Chin-based EV maker NIO recently unveiled its fifth mass-production model, the ET5 (earlier post). The mid-size sedan’s AI features are powered by the NIO Adam supercomputer, built on four NVIDIA DRIVE Orin systems-on-a-chip (SoCs), achieving a total of more than 1,000 TOPS of performance.
In addition to centralized compute, the ET5 incorporates high-performance sensors into its sleek design, equipping it with the hardware necessary for advanced AI-assisted driving features.
The ET5 and its older sibling, the ET7 full-size sedan, rely on a centralized, high-performance compute architecture to power AI features and continuously receive upgrades over the air.
Orin is the world’s highest-performance, most-advanced AV and robotics processor. It delivers up to 254 TOPS to handle the large number of applications and deep neural networks that run simultaneously in autonomous vehicles and robots while achieving systematic safety standards such as ISO 26262 ASIL-D.
Adam integrates the redundancy and diversity necessary for safe autonomous operation by using multiple SoCs.
The first two SoCs process the eight gigabytes of data produced by the vehicle’s sensor set every second.
The third Orin serves as a backup to ensure the system can operate safely in any situation.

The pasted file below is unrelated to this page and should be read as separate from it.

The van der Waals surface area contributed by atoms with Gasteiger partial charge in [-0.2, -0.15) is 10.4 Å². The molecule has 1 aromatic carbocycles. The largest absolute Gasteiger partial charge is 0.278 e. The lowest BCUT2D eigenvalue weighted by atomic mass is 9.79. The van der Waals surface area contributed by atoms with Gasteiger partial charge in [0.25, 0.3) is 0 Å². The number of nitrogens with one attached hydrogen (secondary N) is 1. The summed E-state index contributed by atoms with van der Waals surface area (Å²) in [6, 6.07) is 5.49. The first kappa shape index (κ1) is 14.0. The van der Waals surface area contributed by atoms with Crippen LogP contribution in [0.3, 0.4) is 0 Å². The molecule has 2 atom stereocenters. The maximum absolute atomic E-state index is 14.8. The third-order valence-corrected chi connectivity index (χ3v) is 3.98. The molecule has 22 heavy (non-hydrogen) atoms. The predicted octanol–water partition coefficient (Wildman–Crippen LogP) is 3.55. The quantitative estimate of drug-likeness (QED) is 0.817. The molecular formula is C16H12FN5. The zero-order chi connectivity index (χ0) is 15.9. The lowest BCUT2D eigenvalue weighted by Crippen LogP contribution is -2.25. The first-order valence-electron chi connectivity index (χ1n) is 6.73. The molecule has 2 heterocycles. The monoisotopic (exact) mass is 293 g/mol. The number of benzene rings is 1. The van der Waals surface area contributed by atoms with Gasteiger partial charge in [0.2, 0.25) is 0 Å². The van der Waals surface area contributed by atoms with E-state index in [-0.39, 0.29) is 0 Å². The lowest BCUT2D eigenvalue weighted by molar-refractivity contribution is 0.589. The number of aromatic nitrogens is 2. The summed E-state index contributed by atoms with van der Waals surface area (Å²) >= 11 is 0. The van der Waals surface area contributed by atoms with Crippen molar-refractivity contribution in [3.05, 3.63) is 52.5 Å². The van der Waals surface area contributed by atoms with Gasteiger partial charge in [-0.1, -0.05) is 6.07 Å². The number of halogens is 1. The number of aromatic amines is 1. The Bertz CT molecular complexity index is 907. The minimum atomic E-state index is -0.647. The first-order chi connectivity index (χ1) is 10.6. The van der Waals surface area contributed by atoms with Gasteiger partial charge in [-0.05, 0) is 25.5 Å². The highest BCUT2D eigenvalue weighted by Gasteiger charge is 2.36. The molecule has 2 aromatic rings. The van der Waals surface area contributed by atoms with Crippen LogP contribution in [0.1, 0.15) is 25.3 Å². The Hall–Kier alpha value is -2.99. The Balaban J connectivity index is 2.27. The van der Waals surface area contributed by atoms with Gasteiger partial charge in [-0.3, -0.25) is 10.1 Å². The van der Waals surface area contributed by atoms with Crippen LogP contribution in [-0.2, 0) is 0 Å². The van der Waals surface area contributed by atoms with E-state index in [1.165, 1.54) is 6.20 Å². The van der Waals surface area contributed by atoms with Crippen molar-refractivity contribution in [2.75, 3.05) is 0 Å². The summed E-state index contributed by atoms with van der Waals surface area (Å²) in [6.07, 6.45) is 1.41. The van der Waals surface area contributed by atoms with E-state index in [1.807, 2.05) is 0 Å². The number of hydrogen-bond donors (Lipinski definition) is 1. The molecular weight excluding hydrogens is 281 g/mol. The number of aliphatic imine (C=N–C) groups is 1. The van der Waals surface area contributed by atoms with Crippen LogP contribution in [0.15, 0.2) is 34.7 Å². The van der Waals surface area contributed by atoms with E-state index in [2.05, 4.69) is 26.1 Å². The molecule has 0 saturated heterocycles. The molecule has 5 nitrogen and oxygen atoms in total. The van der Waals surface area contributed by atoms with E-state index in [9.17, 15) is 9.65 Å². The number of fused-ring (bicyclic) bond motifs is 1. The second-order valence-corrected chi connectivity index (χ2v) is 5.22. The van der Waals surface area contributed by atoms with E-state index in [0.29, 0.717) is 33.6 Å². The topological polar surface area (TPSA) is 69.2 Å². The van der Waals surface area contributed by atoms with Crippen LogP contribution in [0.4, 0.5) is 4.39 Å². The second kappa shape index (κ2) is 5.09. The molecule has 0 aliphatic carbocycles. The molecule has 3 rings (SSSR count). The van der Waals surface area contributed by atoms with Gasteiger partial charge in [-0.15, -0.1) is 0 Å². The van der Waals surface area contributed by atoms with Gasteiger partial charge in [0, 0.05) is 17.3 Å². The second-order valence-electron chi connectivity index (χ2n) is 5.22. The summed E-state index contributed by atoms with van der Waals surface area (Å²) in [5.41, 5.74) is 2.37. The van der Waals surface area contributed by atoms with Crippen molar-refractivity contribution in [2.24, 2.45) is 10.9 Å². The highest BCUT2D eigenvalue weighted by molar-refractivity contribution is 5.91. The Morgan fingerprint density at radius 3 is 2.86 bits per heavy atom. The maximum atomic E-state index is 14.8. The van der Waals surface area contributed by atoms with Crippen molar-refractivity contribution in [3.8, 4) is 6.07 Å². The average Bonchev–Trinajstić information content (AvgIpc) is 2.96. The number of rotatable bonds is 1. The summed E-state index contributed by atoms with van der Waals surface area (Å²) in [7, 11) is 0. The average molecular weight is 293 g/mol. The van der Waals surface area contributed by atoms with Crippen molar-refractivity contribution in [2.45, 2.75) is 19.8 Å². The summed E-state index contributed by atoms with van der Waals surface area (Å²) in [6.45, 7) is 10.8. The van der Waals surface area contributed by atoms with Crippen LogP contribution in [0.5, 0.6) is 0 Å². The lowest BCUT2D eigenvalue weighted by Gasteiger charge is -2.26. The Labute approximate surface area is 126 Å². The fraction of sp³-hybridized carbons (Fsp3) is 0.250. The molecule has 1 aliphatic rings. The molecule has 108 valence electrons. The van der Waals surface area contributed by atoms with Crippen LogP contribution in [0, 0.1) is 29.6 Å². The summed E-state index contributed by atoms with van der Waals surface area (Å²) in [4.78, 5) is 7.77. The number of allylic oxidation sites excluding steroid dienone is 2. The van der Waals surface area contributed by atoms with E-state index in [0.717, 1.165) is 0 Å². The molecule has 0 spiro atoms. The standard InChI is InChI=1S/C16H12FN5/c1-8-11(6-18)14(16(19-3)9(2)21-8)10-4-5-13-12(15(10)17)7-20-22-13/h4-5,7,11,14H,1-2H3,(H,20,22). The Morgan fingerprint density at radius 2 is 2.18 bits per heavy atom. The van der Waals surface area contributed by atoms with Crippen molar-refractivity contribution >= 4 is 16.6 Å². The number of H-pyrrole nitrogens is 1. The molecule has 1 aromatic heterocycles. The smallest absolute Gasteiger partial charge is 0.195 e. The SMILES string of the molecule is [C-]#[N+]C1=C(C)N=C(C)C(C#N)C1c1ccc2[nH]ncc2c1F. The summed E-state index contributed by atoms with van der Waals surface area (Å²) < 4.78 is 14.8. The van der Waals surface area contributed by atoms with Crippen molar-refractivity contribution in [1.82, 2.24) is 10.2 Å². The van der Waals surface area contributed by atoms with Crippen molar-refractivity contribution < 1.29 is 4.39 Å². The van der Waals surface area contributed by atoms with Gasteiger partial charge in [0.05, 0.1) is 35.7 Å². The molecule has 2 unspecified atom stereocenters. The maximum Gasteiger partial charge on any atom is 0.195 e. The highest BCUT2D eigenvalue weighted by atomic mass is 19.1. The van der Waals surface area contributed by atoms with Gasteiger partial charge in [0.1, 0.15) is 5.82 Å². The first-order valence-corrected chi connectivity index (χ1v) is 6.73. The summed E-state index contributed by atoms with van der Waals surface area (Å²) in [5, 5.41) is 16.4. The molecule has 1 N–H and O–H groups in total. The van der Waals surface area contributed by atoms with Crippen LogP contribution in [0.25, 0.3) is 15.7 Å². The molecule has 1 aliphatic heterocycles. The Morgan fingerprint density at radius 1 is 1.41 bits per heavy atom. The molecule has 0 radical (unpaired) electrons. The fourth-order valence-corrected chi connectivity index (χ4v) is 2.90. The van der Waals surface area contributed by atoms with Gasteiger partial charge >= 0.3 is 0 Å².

The fourth enables local training, improving the vehicle with fleet learning and personalizing the driving experience based on user preferences.
With high-performance computing at its core, Adam is a major achievement in the creation of automotive intelligence and autonomous driving.
After beginning deliveries in Norway earlier this year, NIO will expand worldwide in 2022.
The ET7, the first vehicle built on the DRIVE Orin-powered Adam supercomputer, will become available in March, with the ET5 following in September.
Next year, NIO vehicles will begin deliveries in the Netherlands, Sweden and Denmark.
By 2025, NIO vehicles will be in 25 countries and regions worldwide, bringing one of the most advanced AI platforms to even more customers.